How to Find Your Passion after Your Retirement?
So, what's your dream?
It's no longer uncool to dream big, dream unusual or have a strong desire to leave a legacy behind. And plenty of older folk are taking the road to entrepreneurship or a new job or a freelance gig well after they have retired. The reasons could be diverse - perhaps the career you got into at a young age hasn't really engaged you the way you would have liked, perhaps the urge to earn big after contending with a lifetime of a fixed pay packet drives you or it could be simply that you want to leave your mark on the world with a really kickass business.
Do you dream of starting your own book store? Or a cafe that sells your signature cookies? Or do you want to launch yourself as a financial advisor or a life coach? Perhaps you want to buy yourself a couple of acres and grow a lucrative bamboo plantation? The possibilities are as endless as they can be financially and emotionally fulfilling.
If you aren't convinced your passion alone can fuel your success in your post retirement venture, here are some more reasons -
You have seen life through its ups and downs, and can bring a lifetime's worth of experience to play when you launch out on your own.
A lifetime of connecting with colleagues, friends and clients helps you develop a large circle of acquaintances you can reach out to for business, advice or partnerships.
Knowledge accumulated over the years helps bring perspective, balance and vision to the new venture you plan to start once you say adieu to your job.
Do you actually need a goal or purpose?
To be successful and achieve something in life, one needs to have specific goals. Research suggests that having goals can motivate a person, and helps them to focus more and perform better. It also helps to improve our mental health and enhances personal and professional success. While having goals is always a good plan, being obsessed with them can be particularly damaging.
A word of caution
While you start planning for the dream venture, you should also account for a few things.
Not all businesses or ventures or gigs will start being profitable from day one. Patience is key. With the right mix of perseverance and dedication, the returns should turn positive within a year or two.
- Vagaries of the market
This is not something in your hands, but you need to account for dips and rises in demand for the product or service you are pitching. You should be ready to ride the waves of unpredictability in a fast changing world.
While you are still raring to go, you need to strike a balance between work and life. Health could need a bit of extra attention as you inch into your 50s. Starting a good fitness regimen from now could be a good way to ensure you are fit to undertake the rigours of a new business later on.
Are you on the right track?
It's never too early to start planning if you want to follow your heart once you retire. Here's how you can prep yourself well from now to reap the rich harvest in your golden years.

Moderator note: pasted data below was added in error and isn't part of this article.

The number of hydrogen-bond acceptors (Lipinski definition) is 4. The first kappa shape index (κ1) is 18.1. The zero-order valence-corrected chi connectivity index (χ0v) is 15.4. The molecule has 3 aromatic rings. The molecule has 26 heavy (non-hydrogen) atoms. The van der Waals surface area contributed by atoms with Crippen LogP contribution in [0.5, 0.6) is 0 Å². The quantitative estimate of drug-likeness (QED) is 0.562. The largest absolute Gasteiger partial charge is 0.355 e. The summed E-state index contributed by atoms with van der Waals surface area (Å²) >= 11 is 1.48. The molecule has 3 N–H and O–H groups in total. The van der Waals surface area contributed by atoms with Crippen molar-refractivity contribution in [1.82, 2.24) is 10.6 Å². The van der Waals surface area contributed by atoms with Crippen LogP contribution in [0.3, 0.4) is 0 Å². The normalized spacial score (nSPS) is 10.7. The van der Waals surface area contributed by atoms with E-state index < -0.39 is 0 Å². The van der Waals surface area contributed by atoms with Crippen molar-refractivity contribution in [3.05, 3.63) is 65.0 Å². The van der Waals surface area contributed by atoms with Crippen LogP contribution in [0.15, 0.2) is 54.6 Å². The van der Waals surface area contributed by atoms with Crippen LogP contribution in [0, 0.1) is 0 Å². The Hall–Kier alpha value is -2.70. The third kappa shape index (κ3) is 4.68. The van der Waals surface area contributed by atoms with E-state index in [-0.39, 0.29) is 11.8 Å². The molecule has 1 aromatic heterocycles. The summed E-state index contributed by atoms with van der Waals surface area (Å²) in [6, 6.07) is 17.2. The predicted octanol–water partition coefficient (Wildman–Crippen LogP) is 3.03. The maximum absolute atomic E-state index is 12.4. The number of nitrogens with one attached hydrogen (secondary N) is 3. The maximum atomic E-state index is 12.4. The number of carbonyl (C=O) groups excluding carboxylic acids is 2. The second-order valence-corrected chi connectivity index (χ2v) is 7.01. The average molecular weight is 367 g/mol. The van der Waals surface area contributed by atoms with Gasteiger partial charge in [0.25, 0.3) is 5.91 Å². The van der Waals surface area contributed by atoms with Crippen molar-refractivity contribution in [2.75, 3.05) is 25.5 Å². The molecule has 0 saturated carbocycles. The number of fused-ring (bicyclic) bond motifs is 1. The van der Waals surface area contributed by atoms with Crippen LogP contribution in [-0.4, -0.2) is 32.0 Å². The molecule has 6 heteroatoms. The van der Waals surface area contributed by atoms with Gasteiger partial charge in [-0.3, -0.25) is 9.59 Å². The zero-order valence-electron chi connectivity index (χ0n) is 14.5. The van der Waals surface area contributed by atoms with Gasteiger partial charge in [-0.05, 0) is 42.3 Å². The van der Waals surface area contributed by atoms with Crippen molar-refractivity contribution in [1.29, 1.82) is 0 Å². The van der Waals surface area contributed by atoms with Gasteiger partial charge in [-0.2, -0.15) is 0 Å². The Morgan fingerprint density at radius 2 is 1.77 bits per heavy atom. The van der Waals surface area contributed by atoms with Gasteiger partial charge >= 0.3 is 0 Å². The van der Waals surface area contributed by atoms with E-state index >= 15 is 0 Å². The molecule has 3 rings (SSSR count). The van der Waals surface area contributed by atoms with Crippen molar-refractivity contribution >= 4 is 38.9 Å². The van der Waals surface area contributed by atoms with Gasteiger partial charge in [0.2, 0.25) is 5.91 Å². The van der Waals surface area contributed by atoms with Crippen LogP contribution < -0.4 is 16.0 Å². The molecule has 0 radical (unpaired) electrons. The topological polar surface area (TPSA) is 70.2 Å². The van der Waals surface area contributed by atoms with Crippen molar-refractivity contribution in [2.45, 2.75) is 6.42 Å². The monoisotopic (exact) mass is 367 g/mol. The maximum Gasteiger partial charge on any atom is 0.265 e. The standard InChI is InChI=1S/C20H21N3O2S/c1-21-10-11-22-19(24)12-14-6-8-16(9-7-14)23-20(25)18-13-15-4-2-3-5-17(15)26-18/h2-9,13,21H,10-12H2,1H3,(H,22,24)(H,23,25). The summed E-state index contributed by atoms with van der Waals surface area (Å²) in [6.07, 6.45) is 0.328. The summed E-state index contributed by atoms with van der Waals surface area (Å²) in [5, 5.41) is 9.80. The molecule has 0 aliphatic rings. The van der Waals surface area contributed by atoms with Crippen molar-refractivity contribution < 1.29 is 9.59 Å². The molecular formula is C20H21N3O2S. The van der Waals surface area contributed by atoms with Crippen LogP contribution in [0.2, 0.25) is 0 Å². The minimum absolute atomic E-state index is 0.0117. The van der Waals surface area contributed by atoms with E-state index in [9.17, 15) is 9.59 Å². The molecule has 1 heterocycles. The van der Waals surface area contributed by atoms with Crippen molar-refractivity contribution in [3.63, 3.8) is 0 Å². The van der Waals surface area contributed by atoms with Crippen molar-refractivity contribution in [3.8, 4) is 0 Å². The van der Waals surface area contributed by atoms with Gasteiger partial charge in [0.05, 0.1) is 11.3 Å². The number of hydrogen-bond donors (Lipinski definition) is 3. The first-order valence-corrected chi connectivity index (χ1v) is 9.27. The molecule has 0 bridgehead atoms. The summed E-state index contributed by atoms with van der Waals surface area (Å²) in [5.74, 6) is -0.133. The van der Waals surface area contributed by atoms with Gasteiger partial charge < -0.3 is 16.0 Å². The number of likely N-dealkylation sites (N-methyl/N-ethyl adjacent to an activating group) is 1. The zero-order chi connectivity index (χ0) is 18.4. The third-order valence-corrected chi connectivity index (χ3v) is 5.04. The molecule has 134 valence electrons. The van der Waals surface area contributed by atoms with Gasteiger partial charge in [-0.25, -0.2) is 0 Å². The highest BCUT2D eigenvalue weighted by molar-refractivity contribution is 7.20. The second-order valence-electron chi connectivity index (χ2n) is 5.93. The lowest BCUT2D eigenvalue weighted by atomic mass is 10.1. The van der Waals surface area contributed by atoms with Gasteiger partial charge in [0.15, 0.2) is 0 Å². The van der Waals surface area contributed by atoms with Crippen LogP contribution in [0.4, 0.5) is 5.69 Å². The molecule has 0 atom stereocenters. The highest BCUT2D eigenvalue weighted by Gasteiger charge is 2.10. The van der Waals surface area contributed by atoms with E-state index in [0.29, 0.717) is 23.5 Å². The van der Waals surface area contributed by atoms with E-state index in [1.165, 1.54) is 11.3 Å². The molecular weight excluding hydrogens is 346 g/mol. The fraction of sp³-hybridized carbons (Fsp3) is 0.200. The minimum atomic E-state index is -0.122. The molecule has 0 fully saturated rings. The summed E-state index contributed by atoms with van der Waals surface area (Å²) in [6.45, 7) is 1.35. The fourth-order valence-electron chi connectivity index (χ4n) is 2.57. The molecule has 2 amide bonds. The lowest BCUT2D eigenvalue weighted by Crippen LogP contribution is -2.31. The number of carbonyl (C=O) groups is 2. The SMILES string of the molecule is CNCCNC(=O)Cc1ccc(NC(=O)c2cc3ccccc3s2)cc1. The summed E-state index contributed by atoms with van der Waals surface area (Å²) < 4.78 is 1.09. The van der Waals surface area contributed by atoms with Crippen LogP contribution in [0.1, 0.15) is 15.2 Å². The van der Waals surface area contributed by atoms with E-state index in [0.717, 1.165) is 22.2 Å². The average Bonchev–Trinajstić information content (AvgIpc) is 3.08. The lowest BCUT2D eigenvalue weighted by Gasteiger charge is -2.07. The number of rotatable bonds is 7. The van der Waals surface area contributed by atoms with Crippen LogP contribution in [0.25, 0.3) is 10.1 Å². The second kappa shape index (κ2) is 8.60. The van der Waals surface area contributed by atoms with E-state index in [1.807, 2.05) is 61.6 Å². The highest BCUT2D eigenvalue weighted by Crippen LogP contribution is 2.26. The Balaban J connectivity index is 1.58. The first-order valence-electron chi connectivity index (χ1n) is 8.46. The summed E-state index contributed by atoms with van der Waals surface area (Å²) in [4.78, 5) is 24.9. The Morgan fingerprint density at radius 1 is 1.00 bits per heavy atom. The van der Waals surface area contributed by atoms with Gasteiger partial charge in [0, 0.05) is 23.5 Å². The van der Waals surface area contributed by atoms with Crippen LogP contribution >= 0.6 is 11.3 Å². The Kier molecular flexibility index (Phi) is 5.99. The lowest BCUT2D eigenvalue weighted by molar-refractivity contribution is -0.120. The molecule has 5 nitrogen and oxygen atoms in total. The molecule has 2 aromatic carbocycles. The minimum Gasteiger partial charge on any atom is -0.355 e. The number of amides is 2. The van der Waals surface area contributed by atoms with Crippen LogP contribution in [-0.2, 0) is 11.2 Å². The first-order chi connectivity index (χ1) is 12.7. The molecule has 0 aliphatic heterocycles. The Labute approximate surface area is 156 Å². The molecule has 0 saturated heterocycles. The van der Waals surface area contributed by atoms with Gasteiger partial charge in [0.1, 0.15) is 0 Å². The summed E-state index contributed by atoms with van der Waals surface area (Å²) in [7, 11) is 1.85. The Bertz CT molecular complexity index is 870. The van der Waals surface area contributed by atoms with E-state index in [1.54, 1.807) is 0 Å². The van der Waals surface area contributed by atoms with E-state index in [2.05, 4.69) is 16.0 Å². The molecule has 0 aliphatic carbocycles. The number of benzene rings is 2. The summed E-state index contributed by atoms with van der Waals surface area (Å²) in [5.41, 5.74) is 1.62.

Start with a deep dive into your soul, ask yourself about the dream you want to follow, check if you have the passion and personality, talents and inner drive to make it a success.
- Get skilled
Go in for certifications, diplomas or weekend courses that allow you to get skilled in the field of your choice. Look around for fellow small business owners who can be a great source of support and advice and are often willing to share their wisdom. Join meet-up groups in your area where you can meet other entrepreneurs and learn from them, in your spare time. Read up all you can on the business you plan to pursue, check online resources regularly to update yourself on advances in the sector you plan to plunge into. If you aren't comfortable already, learn to use technology like video conferencing, emailing and collaborating online. Most future businesses will be heavily tech reliant.
- Start a side job
Before you go into business full-time, look for a way to try out your idea on the side first. You could do this by volunteering at a farm or a cafe if that's what you want to start on your own in the future. Line up freelance projects for your evenings or weekends, test out the process of finding work, completing it, and collecting money from clients. All this will help when you start your own venture.
- Save up
Once you know how much capital you will need to start your venture in the future, you can work backwards. You will need to take into account not just the initial funds you need to start a business, but the living expenses of yourself and those of your dependents. If you have a tidy sum salted away by the time of your retirement, you can take the plunge without worrying about your finances at every stage.
A simple way to do this would be to use a comprehensive retirement planning calculator to see if starting a business after retirement impacts your retirement age or your financial security in retirement.
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